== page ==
Tuesday, June 19, 2007 - 1:20 PM
Ponderosa Pines (Boise Centre on the Grove)

Ecological Genetics of Bromus tectorum (Cheatgrass, Downy Brome) in western North America

Cecilia Lynn Kinter, Idaho Conservation Data Center, Boise, ID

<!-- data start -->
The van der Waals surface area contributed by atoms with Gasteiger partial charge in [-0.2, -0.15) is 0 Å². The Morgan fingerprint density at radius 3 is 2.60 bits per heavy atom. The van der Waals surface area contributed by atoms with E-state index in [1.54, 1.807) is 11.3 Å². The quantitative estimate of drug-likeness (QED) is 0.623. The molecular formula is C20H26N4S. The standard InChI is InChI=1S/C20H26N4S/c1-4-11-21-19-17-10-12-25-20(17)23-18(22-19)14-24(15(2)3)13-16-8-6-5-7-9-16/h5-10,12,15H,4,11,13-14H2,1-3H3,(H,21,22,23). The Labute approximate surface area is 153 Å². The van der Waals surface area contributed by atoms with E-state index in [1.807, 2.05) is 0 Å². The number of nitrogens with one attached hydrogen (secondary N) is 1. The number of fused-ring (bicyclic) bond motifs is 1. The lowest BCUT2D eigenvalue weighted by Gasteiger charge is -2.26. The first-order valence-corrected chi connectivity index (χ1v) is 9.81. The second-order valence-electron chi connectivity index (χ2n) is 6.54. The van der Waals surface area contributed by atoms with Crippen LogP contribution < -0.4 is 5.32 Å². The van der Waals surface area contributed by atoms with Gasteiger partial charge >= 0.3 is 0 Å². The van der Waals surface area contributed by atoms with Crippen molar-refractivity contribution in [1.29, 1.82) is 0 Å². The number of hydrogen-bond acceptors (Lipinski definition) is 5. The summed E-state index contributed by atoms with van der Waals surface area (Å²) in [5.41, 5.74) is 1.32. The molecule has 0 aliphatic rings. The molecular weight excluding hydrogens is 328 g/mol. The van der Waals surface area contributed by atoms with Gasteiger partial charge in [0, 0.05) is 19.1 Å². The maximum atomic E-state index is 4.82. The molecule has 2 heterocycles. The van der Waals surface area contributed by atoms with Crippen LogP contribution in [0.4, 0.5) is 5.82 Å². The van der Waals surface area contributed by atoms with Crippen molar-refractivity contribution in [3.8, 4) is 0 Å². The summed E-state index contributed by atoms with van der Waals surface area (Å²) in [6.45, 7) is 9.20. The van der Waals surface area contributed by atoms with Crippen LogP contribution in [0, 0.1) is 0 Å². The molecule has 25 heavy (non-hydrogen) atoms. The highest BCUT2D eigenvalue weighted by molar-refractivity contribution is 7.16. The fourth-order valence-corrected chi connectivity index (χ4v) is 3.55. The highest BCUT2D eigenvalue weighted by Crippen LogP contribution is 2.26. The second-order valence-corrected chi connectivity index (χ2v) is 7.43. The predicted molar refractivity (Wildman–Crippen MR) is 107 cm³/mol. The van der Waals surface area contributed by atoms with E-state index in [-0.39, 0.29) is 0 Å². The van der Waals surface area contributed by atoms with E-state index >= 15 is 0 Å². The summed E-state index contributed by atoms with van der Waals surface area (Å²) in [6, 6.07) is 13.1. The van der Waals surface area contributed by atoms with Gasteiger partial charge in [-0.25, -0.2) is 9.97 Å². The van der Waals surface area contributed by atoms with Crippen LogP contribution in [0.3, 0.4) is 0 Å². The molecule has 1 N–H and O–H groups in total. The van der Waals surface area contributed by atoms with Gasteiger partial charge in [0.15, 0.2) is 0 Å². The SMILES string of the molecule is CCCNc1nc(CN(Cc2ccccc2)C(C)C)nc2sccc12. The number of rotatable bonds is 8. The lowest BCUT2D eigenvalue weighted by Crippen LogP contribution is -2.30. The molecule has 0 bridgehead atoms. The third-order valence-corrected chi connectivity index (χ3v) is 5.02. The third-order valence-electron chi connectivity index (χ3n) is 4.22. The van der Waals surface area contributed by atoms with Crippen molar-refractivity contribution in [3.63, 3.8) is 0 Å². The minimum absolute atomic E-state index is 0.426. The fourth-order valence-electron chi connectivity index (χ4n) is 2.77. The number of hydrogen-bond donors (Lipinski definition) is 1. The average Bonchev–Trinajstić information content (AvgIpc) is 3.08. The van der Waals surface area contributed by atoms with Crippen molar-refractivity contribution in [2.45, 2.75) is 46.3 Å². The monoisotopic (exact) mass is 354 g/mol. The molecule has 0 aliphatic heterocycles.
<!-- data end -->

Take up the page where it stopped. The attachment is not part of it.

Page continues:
The Eurasian annual grass Bromus tectorum was introduced to the sagebrush steppe of western North America over 100 years ago. While historic records provide a few insights into the introduction and early dispersal of this pernicious weed, genetic analyses are currently providing much additional information. More than 10 genotypes now thrive in the North American range, and some of their potential source populations in western and central Europe have been identified from across the native range. Greenhouse comparisons show that genotypes now widespread in western North America have higher water use efficiency, photosynthetic capacity, and fitness when compared to genotypes from most native range populations, and populations that are not invasive in New Zealand. This higher performance appears to be due to establishment of certain native genotypes that are well-suited to the arid steppe, rather than to the evolution of novel genotypes following introduction to North America. Collectively, these studies indicate that future introduction of additional genotypes of Bromus tectorum from the native range could threaten areas not currently invaded by the grass.